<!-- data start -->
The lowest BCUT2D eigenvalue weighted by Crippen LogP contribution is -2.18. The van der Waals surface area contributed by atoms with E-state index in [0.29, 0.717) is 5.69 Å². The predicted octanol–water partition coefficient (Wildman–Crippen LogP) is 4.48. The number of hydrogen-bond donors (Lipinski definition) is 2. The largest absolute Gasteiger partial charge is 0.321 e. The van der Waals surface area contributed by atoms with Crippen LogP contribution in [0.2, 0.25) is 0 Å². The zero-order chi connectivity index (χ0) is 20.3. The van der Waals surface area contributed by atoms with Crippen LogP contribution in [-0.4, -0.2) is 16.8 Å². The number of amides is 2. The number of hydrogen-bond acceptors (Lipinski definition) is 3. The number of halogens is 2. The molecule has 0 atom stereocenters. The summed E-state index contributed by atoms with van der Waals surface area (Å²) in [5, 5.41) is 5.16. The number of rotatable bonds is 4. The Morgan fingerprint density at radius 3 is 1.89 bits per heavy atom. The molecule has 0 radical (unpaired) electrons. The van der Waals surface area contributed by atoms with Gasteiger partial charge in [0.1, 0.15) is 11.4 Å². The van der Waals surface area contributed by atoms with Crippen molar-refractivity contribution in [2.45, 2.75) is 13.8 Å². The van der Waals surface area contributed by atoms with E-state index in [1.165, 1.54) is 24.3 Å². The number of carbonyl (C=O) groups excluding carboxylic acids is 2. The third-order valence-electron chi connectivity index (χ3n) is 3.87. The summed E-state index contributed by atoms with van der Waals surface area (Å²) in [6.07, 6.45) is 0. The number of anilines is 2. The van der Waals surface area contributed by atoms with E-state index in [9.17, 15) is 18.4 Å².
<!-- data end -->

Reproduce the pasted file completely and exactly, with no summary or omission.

The lowest BCUT2D eigenvalue weighted by Crippen LogP contribution is -2.18. The van der Waals surface area contributed by atoms with E-state index in [0.29, 0.717) is 5.69 Å². The predicted octanol–water partition coefficient (Wildman–Crippen LogP) is 4.48. The number of hydrogen-bond donors (Lipinski definition) is 2. The largest absolute Gasteiger partial charge is 0.321 e. The van der Waals surface area contributed by atoms with Crippen LogP contribution in [0.2, 0.25) is 0 Å². The zero-order chi connectivity index (χ0) is 20.3. The van der Waals surface area contributed by atoms with Crippen LogP contribution in [-0.4, -0.2) is 16.8 Å². The number of amides is 2. The number of hydrogen-bond acceptors (Lipinski definition) is 3. The number of halogens is 2. The molecule has 0 atom stereocenters. The summed E-state index contributed by atoms with van der Waals surface area (Å²) in [5, 5.41) is 5.16. The number of rotatable bonds is 4. The Morgan fingerprint density at radius 3 is 1.89 bits per heavy atom. The molecule has 0 radical (unpaired) electrons. The van der Waals surface area contributed by atoms with Gasteiger partial charge in [0.1, 0.15) is 11.4 Å². The van der Waals surface area contributed by atoms with Crippen molar-refractivity contribution in [2.45, 2.75) is 13.8 Å². The van der Waals surface area contributed by atoms with E-state index in [1.165, 1.54) is 24.3 Å². The number of carbonyl (C=O) groups excluding carboxylic acids is 2. The third-order valence-electron chi connectivity index (χ3n) is 3.87. The summed E-state index contributed by atoms with van der Waals surface area (Å²) in [6.07, 6.45) is 0. The number of anilines is 2. The van der Waals surface area contributed by atoms with E-state index in [9.17, 15) is 18.4 Å².